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First report of Colletogloeum sp. as the causal agent of marginal leaf blight on Heliconia rostrata in India
1 Plant Quarantine Station, Haldia, Purba Medinipore-721604, West Bengal, India
2 Department of Plant Pathology, Bidhan Chandra Krishi Viswavidyalaya, Mohanpur, Nadia-741252, West Bengal, India
3 Nadia KrishiVigyan Kendra, BCKV, Gayeshpur, Nadia- 741234, West Bengal, India
Received: 19 Nov 2019; Published: 08 Jun 2020
Heliconia rostrata (false bird of paradise, Heliconiaceae) is native to South America but is an important herbaceous perennial ornamental plant in India and globally. In December 2016, a foliar blight was observed on six ten-month-old H. rostrata plants growing outdoors in Kolkata, West Bengal. Symptoms included a marginal blight, light brown to ash in colour, with a yellow halo (Fig. 1), and disease incidence ranged from 20-50%.
Blighted areas of the leaves were viewed under a microscope (×200) and acervuli were found in a concentric orientation around the diseased tissue. Conidiophores from the acervuli were pale brown, smooth, branched and simple, up to 13 µm long and 4 µm wide, with 1-2 percurrent proliferations. Conidia (n=30) were straight, irregular, sigmoid, tapered markedly to the apex, smooth, thick walled, 5-8 euseptate and 38 × 5 µm in size. Affected parts of ten diseased leaves were kept in a plastic box with wet ﬁlter paper and absorbent cotton to induce conidiation. Conidial masses were suspended in 250 µl sterilised distilled water on sterile glass slides and dropped onto 2% (w/v) water agar containing 0.5 mg/l of chloramphenicol. After 24 hours incubation at 25°C, individual germinating conidia were selected and transferred directly to potato dextrose agar and subcultured on peptone salt agar (10 g peptone, 5 g sodium chloride, 0.1 g calcium chloride, 20 g agar per litre). In both media, conidia and conidiophore sizes were similar to those observed on infected leaf tissues. Based on these morphological features the fungus was identified initially as a member of the genus Colletogloeum (Sutton & Mehrotra, 1982).
Genomic DNA was extracted from mycelia of the isolated fungus using the CTAB method (Doyle & Doyle, 1990) and the internal transcribed spacer (ITS) region and LSU ribosomal genes of rDNA were amplified using ITS1-F/ ITS4 (White et al., 1990) and LR1/ LR4 (Vilgalys et al., 1994) primers and sequenced (GenBank Accession Nos. MN644508 and MN644486 for ITS and LSU, respectively). BLAST analyses revealed that sequences from the present study had 99-100% identity with the type species of Colletogloeum sp. FG2.2 (FJ425194 and FJ031987). Based on the morphological characteristics and the molecular data, the causal agent was identified as Colletogloeum sp. (Hemnani et al., 2008).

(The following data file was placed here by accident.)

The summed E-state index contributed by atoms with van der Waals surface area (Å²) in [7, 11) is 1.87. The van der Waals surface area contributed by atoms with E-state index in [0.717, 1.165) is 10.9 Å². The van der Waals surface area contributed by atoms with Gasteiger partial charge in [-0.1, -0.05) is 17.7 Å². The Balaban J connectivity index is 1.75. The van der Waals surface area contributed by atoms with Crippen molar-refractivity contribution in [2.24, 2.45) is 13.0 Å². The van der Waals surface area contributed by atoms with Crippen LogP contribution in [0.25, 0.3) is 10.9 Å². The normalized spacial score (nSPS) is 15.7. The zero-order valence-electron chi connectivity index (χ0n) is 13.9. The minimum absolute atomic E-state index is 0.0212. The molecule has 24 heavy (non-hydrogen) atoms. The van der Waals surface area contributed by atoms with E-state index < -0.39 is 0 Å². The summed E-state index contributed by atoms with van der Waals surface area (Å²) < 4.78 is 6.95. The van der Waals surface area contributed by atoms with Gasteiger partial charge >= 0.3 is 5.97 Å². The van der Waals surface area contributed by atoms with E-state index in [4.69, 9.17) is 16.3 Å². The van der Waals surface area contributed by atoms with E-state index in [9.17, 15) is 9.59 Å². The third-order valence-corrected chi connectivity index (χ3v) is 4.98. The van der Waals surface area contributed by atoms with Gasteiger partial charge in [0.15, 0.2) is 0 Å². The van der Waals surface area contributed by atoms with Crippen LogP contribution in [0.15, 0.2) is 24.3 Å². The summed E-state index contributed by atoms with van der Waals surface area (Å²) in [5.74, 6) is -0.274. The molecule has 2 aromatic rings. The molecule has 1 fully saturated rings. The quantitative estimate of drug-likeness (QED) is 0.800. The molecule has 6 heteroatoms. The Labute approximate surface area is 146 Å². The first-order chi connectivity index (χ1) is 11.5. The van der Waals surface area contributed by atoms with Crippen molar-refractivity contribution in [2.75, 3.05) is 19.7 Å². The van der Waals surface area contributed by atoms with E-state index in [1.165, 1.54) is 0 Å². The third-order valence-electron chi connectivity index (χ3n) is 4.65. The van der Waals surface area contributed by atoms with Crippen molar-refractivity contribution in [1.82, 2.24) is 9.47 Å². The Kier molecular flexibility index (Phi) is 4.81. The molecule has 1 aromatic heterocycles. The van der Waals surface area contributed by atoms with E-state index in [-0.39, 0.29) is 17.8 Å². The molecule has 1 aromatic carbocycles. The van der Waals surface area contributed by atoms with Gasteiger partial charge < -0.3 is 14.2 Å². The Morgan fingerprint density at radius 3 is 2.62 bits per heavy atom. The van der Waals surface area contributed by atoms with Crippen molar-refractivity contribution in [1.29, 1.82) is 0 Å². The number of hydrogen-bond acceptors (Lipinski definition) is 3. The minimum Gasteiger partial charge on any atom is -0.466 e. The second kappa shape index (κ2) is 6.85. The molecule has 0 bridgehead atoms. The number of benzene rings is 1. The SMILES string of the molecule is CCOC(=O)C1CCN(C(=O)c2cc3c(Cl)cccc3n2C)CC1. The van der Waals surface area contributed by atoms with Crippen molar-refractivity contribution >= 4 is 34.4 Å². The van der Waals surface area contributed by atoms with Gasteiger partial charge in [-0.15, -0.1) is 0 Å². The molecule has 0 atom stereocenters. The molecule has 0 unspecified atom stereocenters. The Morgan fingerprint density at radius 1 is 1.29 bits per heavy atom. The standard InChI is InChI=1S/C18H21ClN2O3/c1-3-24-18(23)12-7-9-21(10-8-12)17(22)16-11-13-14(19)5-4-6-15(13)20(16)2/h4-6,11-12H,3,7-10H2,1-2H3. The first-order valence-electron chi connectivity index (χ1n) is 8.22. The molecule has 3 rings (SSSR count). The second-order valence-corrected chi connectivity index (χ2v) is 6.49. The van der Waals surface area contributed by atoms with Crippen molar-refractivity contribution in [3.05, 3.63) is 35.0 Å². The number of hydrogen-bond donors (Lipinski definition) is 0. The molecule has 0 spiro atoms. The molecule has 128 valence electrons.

The pathogenicity of the fungus was tested on six leaves (disinfected by spraying 90% ethanol followed by three rinses with sterile distilled water) from a single five-month-old H. rostrata plant grown in the greenhouse at 25°C with a 12/12-hr photoperiod and 100% relative humidity. Ten millilitres of a 3 × 106 conidial suspension per ml was applied to each leaf. Another set of six leaves were sprayed with sterile distilled water as non-inoculated controls. After seven days, only the inoculated leaves showed leaf blight symptoms resembling those observed on naturally infected H. rostrata leaves. The pathogen was consistently re-isolated from the infected leaves thereby completing Koch's postulates.
To our knowledge, this is the first report of Colletogloeum sp. causing H. rostrata leaf blight in India and worldwide (Farr & Rossman 2019). The pathogen may pose a threat to H. rostrata production. These findings will be useful for the development of effective control strategies and further research.
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To cite this report: Banerjee A, Islam S, Panja BN, Nath PS, 2020. First report of Colletogloeum sp. as the causal agent of marginal leaf blight on Heliconia rostrata in India. New Disease Reports 41, 31. [http://dx.doi.org/10.5197/j.2044-0588.2020.041.031]
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